Minister’s Message

Dear Ones,

The theme for May is “Story.” From time immemorial,human beings have told stories as a way to preservehistory, to transmit life lessons, and to escape reality. Whether we realize it or not, storytelling is an integral part of our everyday experience. Storytelling occurs in the anecdotes we tell our friends, the books we read, the movies we watch, and the advertisements we see. Stories are how we make sense of the world in which we live.

There is nothing more powerful than the stories we tell ourselves. All day long we create a narrative about our experiences. Those narratives include judgments about ourselves, about other people, and about our circumstances. They are not mere descriptions of object reality. They are, rather, our interpretation of events as we see them. They are just one person’s perspective — ours. These stories that we tell ourselves are full of judgements that we make about ourselves often in the extreme — either too harshly or too leniently. The same set of objective facts can give rise to very different stories — it all depends on what details we focus on and what significance we give them.

As an example, you have been working tirelessly for weeks helping low income families who have lost their breadwinner to COVID-19 find the help they need — financial resources, psychological and emotional counseling, childcare arrangements, etc. Not having attended to the details of your own life — paying bills, spiritual practices, physical exercise — you might be telling yourself a story about your procrastinating, your lack of discipline, and your failure to stick to a workout routine. Someone not you might look at the same set of circumstances and tell a story about how you have contributed so much to help the community by being flexible and accessible while sympathetically noting your need for some rest and relaxation.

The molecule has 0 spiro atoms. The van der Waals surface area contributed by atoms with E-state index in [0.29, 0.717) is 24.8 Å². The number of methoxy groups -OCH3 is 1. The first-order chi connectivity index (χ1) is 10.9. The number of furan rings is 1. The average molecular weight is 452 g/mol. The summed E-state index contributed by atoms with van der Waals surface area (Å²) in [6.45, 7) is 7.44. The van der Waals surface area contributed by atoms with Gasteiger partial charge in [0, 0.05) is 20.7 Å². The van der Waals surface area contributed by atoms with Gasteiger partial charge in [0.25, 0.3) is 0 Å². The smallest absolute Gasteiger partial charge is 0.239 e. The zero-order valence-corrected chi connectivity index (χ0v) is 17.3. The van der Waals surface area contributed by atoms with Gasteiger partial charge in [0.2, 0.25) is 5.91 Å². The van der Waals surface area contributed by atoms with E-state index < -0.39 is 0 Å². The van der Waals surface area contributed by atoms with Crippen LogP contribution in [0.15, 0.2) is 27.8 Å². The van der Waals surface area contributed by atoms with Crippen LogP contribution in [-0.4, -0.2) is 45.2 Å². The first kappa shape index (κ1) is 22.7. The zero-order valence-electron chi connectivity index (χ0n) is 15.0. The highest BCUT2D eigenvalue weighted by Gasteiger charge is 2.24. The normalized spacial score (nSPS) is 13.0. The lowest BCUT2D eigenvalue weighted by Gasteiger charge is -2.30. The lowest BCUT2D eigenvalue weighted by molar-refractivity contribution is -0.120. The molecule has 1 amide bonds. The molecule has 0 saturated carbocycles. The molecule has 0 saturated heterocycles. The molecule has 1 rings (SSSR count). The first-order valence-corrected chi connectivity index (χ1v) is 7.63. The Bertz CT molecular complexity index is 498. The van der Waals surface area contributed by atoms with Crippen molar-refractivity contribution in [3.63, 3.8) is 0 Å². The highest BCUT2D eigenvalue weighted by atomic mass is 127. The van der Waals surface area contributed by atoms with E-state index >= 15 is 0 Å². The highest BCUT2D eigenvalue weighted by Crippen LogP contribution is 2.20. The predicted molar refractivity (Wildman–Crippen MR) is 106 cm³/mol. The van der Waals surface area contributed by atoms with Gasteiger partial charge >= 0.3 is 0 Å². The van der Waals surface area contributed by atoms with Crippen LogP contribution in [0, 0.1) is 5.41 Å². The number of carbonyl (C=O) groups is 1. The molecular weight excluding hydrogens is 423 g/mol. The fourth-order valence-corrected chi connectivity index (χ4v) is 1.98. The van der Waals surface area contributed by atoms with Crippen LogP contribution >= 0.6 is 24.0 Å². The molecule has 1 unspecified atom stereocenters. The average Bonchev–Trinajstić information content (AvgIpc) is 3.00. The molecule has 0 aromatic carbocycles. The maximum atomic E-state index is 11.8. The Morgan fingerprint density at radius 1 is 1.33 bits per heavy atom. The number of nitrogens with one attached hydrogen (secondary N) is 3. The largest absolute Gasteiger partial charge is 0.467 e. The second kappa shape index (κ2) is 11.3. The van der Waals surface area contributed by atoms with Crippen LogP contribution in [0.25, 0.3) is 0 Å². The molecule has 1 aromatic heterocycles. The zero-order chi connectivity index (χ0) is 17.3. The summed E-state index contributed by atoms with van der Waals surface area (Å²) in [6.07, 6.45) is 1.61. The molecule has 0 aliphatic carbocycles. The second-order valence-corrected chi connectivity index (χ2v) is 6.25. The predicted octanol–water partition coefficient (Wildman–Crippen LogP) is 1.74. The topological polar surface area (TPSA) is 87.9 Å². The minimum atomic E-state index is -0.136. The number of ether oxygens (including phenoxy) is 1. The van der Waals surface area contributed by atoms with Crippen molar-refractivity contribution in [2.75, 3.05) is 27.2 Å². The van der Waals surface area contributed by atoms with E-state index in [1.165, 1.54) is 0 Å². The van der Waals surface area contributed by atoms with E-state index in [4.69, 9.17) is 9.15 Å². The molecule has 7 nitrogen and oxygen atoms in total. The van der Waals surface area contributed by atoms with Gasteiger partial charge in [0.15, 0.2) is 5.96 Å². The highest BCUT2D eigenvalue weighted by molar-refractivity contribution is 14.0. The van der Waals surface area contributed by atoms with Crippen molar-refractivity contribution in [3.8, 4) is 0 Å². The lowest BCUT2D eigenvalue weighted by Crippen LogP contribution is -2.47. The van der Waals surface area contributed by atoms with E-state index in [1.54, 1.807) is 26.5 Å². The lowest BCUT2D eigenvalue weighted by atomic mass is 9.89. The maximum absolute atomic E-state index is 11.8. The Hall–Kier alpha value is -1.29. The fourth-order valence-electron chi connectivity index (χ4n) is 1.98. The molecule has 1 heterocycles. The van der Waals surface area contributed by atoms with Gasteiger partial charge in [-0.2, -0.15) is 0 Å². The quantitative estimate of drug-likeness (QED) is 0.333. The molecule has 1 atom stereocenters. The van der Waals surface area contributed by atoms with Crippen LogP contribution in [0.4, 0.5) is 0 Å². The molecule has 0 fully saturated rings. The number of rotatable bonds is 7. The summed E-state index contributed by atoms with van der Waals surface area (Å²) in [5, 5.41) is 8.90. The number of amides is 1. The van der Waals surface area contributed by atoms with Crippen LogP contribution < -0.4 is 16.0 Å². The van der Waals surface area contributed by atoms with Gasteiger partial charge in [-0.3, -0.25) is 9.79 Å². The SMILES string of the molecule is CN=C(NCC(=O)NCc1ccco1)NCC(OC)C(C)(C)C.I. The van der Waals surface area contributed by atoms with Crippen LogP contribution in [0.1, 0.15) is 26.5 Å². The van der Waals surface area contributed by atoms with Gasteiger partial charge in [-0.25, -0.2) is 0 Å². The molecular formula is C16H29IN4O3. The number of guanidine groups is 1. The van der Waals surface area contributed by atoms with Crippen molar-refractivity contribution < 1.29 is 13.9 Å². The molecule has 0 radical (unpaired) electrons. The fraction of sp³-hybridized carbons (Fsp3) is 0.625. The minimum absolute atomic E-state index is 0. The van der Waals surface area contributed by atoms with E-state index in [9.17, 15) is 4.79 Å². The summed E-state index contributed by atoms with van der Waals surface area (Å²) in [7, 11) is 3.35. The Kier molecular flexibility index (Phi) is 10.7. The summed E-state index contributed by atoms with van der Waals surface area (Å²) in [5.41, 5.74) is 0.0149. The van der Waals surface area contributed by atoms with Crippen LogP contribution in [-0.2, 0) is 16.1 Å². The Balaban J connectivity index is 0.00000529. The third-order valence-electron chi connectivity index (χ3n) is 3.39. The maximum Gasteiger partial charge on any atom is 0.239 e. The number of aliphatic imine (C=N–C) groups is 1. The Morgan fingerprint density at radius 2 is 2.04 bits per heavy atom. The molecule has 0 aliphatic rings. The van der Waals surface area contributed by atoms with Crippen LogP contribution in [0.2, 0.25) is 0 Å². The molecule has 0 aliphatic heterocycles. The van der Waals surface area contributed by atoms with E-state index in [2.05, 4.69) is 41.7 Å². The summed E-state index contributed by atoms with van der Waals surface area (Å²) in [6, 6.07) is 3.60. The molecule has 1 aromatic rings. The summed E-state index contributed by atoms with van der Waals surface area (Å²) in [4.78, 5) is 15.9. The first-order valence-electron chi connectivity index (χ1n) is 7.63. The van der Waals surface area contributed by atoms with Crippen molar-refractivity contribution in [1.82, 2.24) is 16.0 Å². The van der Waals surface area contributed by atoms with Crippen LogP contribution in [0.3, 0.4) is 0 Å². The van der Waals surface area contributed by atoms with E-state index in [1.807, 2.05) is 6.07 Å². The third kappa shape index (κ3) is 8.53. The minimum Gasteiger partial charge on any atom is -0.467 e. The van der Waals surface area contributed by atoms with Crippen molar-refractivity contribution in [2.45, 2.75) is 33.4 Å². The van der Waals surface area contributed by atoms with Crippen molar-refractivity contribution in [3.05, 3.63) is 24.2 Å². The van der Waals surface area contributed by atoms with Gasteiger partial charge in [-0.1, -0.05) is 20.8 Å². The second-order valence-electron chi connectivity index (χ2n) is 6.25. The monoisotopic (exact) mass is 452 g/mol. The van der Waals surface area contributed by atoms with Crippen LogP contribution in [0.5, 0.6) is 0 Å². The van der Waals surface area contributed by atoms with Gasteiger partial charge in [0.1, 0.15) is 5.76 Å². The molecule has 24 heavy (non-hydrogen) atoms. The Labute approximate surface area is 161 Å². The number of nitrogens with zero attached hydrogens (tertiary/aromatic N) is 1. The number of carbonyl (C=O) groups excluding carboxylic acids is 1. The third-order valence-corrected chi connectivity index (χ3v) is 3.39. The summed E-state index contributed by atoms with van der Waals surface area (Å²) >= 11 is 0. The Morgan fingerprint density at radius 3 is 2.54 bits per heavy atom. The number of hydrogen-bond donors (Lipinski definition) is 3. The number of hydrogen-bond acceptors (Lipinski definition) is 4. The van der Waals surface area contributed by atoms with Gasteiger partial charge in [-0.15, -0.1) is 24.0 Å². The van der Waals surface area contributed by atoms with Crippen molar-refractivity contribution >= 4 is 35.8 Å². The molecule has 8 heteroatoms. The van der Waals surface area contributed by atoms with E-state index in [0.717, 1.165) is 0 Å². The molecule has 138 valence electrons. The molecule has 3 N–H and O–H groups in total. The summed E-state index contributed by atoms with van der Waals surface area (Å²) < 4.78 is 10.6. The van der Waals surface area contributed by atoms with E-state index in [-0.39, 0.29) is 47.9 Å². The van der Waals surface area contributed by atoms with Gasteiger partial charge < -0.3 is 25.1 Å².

One of the benefits of belonging to a faith community, such as the Unitarian Church of Edmonton, is that we have the opportunity to gain perspective on the stories we tell ourselves. Rev. Scott Tayler reminds us that:

We gather as a house of stories.
As we learn of those who have gone
before, the way in front of us becomes
more clear.

As we weave together the tales of who
we are, our loneliness lessens and the
web of our oneness is revealed.

As we listen deeply in those times of
tender trust,
we descend into the longings and
learnings, hopes and fears, of the
humanity we share.

Beneath the wells from which we drink,
there is a deeper well that feeds them all.

Come, let us tell each other tales of our thirst.
Let us drink from the stories that sustain us all.

Blessings, Rev. Lee Anne